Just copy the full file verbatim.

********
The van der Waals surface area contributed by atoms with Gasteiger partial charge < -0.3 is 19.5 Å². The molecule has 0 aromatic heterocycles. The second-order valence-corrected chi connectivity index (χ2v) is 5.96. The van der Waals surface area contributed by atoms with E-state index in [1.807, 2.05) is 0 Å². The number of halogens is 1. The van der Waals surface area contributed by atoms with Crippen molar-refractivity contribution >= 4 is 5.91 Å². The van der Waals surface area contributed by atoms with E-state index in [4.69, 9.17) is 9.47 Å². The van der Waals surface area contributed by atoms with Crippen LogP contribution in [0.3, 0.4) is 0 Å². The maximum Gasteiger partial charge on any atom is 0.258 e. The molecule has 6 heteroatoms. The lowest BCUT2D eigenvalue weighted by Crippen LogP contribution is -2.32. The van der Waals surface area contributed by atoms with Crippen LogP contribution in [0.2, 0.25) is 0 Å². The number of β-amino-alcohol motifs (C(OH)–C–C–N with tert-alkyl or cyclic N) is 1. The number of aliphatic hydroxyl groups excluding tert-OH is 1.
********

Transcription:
The van der Waals surface area contributed by atoms with Gasteiger partial charge < -0.3 is 19.5 Å². The molecule has 0 aromatic heterocycles. The second-order valence-corrected chi connectivity index (χ2v) is 5.96. The van der Waals surface area contributed by atoms with E-state index in [1.807, 2.05) is 0 Å². The number of halogens is 1. The van der Waals surface area contributed by atoms with Crippen molar-refractivity contribution >= 4 is 5.91 Å². The van der Waals surface area contributed by atoms with E-state index in [4.69, 9.17) is 9.47 Å². The van der Waals surface area contributed by atoms with Crippen LogP contribution in [0.3, 0.4) is 0 Å². The maximum Gasteiger partial charge on any atom is 0.258 e. The molecule has 6 heteroatoms. The lowest BCUT2D eigenvalue weighted by Crippen LogP contribution is -2.32. The van der Waals surface area contributed by atoms with Crippen LogP contribution in [0.2, 0.25) is 0 Å². The number of β-amino-alcohol motifs (C(OH)–C–C–N with tert-alkyl or cyclic N) is 1. The number of aliphatic hydroxyl groups excluding tert-OH is 1.